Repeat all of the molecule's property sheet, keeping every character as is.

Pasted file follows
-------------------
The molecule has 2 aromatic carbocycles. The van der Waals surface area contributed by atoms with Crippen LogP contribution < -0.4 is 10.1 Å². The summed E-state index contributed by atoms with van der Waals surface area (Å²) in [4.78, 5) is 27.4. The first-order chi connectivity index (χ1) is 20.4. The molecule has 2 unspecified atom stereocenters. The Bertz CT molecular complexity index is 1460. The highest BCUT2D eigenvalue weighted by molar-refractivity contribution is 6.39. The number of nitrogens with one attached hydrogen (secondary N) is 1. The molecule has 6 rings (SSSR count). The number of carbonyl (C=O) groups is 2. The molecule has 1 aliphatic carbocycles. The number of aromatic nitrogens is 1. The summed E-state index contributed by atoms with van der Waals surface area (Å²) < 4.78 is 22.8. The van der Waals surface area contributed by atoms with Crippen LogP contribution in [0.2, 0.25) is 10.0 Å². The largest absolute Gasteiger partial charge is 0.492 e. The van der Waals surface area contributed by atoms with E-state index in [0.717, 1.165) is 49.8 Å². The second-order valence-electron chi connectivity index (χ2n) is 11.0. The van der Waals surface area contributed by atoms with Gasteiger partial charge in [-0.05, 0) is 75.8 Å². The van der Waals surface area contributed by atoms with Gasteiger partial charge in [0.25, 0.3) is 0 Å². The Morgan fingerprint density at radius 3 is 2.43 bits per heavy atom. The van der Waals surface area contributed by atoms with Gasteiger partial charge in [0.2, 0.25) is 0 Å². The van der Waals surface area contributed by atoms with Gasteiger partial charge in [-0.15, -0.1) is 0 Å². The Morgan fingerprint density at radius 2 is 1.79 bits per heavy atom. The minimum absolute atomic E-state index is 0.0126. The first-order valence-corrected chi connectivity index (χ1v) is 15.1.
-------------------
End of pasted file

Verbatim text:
The molecule has 2 aromatic carbocycles. The van der Waals surface area contributed by atoms with Crippen LogP contribution < -0.4 is 10.1 Å². The summed E-state index contributed by atoms with van der Waals surface area (Å²) in [4.78, 5) is 27.4. The first-order chi connectivity index (χ1) is 20.4. The molecule has 2 unspecified atom stereocenters. The Bertz CT molecular complexity index is 1460. The highest BCUT2D eigenvalue weighted by molar-refractivity contribution is 6.39. The number of nitrogens with one attached hydrogen (secondary N) is 1. The molecule has 6 rings (SSSR count). The number of carbonyl (C=O) groups is 2. The molecule has 1 aliphatic carbocycles. The number of aromatic nitrogens is 1. The summed E-state index contributed by atoms with van der Waals surface area (Å²) < 4.78 is 22.8. The van der Waals surface area contributed by atoms with Crippen LogP contribution in [0.2, 0.25) is 10.0 Å². The largest absolute Gasteiger partial charge is 0.492 e. The van der Waals surface area contributed by atoms with E-state index in [0.717, 1.165) is 49.8 Å². The second-order valence-electron chi connectivity index (χ2n) is 11.0. The van der Waals surface area contributed by atoms with Gasteiger partial charge in [-0.05, 0) is 75.8 Å². The van der Waals surface area contributed by atoms with Gasteiger partial charge in [0.25, 0.3) is 0 Å². The Morgan fingerprint density at radius 3 is 2.43 bits per heavy atom. The van der Waals surface area contributed by atoms with Gasteiger partial charge in [0.2, 0.25) is 0 Å². The van der Waals surface area contributed by atoms with Gasteiger partial charge in [-0.15, -0.1) is 0 Å². The Morgan fingerprint density at radius 2 is 1.79 bits per heavy atom. The minimum absolute atomic E-state index is 0.0126. The first-order valence-corrected chi connectivity index (χ1v) is 15.1.